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The Guyanese People

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This page has been migrated to: The Guyanese People on the Guyana, South America official website.

peoples photoYou may have heard the National Motto of Guyana: One People. One Nation. One Destiny. Indeed, we as Guyanese are “one people.” But this one people which we call the “Guyanese People” are really made of of six different “peoples” or races.

So what are the six races or who are the six peoples which make up the Guyanese people?

Let’s list them:

  1. The Amerindians
  2. The Europeans
  3. Africans
  4. The Portuguese
  5. The Chinese
  6. The East Indians

Now, a little bit of information on these six peoples:

The Amerindians – According to the history books, the Amerindians came from the continent of Asia thousands of years ago in search of food. They came on foot. They were a primitive people who survived by hunting and fishing. The crossed from Asia to North America via an ice passage called “the Bering Straight.” The Ice passage later melted. The Amerindians were said to have wandered about the continent of North America, passed through Central America, and some of them eventually settled in what is now known as Guyana. The Amerindians, therefore, are Guyana’s first people, and therefore are called Guyana’s Indigenous People. As a result of this heritage, Amerindians have certain rights and privileges that come with being the first people in the country.

The Europeans – The Europeans, also known as the White People, or Caucasians, came long after the Amerindians. They came in search of a mythical city of gold called El Dorado. Although they never found such as city, they struck gold in other ways. The Europeans were the most technologically advanced of all other peoples and soon set up sugar plantations in Guyana. The sugar plantations and factories used the sugar cane to make processed sugar for export to other countries and also for local use in the country of Guyana.

The Africans – The Africans were brought to Guyana by the Europeans after they had set up their sugar plantations and factories across Guyana. The Africans were brought as slaves from the continent of Africa. The Europeans went in their ships to Africa and paid some of the Africans to capture other tribes of Africans, bind them, and load them into the slave ships. the Africans were transported under brutal conditions to Guyana’s shore by European slave masters.

The Portuguese – Not all Europeans are evil slave masters. at the same time while these Europeans were carrying on the slave trade in Guyana, other Europeans were looking on, and saying “Hey, this isn’t right. This thing has to stop! These good Europeans moved to pass laws which abolished slavery, so that the slaves now became freed men and no more slaves could be brought from Africa. With the abolition of slavery, the Europeans sought new sources of labor forces to work on their plantations. They looked to Portugal for cheap labor, and brought indentured laborers from Portugal. However, the Portuguese did not make good plantation workers. Many of them diverted into other forms of livelihood, such as business. Others returned home never to return. The Portuguese proved to not be a good source of labor force for the sugar plantations.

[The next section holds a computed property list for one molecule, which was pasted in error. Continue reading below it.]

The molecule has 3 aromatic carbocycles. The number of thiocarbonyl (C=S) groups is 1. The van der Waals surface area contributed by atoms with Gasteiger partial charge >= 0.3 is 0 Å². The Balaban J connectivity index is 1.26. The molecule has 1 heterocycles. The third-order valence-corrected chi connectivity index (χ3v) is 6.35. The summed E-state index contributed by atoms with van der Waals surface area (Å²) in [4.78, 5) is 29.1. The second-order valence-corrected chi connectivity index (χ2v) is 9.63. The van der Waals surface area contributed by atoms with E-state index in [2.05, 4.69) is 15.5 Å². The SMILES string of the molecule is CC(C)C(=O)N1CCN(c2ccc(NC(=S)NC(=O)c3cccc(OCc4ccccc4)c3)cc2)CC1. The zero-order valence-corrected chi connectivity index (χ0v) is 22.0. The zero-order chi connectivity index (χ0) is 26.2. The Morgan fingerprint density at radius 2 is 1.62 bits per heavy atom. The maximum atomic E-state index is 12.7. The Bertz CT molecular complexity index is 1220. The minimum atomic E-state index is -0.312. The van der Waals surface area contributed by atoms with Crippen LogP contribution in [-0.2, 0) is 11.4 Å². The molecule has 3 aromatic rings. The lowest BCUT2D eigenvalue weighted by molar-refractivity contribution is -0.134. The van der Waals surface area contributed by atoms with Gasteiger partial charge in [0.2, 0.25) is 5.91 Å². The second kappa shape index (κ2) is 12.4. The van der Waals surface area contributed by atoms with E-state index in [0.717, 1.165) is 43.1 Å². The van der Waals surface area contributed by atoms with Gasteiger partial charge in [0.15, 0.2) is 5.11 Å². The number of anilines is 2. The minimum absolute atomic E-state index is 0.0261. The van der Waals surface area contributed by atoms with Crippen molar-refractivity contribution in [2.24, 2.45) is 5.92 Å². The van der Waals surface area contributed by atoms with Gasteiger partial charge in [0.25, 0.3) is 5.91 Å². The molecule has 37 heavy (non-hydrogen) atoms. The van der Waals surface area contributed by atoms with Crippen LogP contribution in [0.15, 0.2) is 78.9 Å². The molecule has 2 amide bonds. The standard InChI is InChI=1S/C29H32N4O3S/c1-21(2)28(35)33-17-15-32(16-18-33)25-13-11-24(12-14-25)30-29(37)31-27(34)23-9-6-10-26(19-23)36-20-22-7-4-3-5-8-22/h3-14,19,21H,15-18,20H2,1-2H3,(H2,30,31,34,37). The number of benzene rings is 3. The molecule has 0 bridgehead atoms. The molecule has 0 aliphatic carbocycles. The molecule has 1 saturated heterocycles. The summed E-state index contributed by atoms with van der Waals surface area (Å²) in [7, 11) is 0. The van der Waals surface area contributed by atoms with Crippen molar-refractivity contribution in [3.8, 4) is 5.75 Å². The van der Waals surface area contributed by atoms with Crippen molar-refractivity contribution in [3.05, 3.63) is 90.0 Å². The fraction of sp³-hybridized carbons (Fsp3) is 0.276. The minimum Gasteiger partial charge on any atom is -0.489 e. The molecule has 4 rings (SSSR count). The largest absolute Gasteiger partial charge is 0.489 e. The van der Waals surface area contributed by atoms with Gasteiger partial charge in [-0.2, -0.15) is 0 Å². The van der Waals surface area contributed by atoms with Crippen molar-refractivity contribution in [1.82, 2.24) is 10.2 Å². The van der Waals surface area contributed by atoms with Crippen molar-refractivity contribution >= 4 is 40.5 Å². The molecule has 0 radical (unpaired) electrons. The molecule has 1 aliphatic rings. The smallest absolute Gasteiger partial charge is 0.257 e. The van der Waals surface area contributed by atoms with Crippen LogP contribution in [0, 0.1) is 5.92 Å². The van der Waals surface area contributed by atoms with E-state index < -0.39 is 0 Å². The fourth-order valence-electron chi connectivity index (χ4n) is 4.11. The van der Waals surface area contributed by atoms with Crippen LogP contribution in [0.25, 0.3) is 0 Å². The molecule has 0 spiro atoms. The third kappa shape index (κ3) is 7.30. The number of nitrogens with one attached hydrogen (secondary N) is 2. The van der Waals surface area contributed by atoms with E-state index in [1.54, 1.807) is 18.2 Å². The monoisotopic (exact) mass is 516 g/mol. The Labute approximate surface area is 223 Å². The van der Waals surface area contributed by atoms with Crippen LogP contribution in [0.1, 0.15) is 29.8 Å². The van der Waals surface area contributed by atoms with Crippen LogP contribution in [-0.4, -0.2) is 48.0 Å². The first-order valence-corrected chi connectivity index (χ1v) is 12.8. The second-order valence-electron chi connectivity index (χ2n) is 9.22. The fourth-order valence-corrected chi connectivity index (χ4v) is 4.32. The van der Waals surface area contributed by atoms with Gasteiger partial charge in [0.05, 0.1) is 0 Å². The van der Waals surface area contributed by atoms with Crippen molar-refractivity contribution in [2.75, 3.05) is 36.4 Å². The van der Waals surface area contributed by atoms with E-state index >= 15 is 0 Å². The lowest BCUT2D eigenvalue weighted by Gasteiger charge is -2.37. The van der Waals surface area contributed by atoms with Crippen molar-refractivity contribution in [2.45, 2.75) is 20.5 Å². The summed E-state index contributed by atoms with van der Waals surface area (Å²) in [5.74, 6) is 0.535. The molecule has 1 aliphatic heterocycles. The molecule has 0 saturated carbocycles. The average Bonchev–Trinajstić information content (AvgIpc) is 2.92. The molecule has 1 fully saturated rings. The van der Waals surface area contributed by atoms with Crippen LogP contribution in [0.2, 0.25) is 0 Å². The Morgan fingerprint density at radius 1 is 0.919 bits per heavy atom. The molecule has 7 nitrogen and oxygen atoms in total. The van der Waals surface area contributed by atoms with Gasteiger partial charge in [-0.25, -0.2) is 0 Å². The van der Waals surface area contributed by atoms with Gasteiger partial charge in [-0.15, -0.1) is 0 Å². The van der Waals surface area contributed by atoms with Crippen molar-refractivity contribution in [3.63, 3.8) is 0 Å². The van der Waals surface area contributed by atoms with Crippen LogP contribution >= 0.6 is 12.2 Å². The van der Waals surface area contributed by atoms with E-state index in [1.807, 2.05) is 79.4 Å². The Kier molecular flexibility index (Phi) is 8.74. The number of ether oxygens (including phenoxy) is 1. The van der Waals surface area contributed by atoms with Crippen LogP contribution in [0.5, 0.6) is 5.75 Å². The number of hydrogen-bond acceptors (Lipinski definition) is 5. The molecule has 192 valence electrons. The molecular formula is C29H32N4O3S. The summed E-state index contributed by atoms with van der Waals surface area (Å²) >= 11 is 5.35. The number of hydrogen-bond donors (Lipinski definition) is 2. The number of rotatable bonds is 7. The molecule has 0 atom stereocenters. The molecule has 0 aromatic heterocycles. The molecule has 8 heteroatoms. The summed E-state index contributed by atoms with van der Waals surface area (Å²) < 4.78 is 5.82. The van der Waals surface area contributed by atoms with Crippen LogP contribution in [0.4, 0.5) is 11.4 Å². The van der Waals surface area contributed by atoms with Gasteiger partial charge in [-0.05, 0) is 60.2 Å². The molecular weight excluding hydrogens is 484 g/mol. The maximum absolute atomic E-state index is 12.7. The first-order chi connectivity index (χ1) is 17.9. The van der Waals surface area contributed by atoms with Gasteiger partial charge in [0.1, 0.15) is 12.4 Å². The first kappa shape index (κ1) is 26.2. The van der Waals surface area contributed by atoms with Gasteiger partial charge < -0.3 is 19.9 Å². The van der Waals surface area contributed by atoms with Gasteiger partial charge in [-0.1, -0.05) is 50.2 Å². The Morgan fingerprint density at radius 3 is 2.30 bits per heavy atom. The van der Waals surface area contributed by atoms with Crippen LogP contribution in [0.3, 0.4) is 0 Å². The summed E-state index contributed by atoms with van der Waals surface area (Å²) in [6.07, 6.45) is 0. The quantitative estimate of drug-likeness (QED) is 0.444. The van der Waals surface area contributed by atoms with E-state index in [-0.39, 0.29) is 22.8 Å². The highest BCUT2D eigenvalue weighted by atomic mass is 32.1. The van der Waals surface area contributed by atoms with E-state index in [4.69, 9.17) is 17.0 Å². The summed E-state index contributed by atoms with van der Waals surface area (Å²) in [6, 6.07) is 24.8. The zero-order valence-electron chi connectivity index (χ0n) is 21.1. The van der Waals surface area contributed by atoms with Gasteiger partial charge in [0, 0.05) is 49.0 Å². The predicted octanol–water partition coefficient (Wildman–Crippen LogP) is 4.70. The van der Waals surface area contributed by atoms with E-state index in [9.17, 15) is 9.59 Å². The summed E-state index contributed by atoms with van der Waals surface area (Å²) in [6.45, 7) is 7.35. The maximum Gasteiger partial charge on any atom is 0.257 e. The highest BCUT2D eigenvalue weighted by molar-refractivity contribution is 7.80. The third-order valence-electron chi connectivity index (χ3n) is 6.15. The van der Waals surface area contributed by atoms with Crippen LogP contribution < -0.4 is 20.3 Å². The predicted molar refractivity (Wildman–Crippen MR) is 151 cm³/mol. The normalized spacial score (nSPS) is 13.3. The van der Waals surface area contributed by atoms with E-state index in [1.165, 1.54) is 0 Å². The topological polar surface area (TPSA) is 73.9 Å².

The Chinese – The Chinese were also brought as indentured laborers after the abolition of slavery. But, like the Portuguese, the Chinese did not take a liking to the work on the sugar plantations. Many of them migrated, set up their own Chinese Restaurant Businesses, or returned home. The Chinese, like the Portuguese, also proved to not be a good source of labor for the plantations.

The East Indians – The Europeans next looked to the Indian Subcontinent for sugar workers. This is where their search ended. The country of India is so huge, and has so many people, that it is often dubbed a “subcontinent,” and it seems like you can find anything you are looking for right there. The East Indians came as indentured laborers and proved to be the most physically capable of all other peoples in coping with the harsh and grueling work of the sugar plantations. There were no shortages of East Indians to work on the sugar plantations, and they agreed to work for very small wages. Few of the East Indians returned home after their first five-year contract, but most stayed in Guyana, started families, got education, and moved on to different areas of work. Consequently, the largest ethnic group in Guyana is the East Indians.

The Seventh Mixed Race – While Guyana may have had its start with six races of people, we cannot ignore the fact that a seventh “mixed race” is emerging, or has already emerged. These people are mixed with two or more races and cannot distinctly identify with any one race, since they are a blend of cultures and races.

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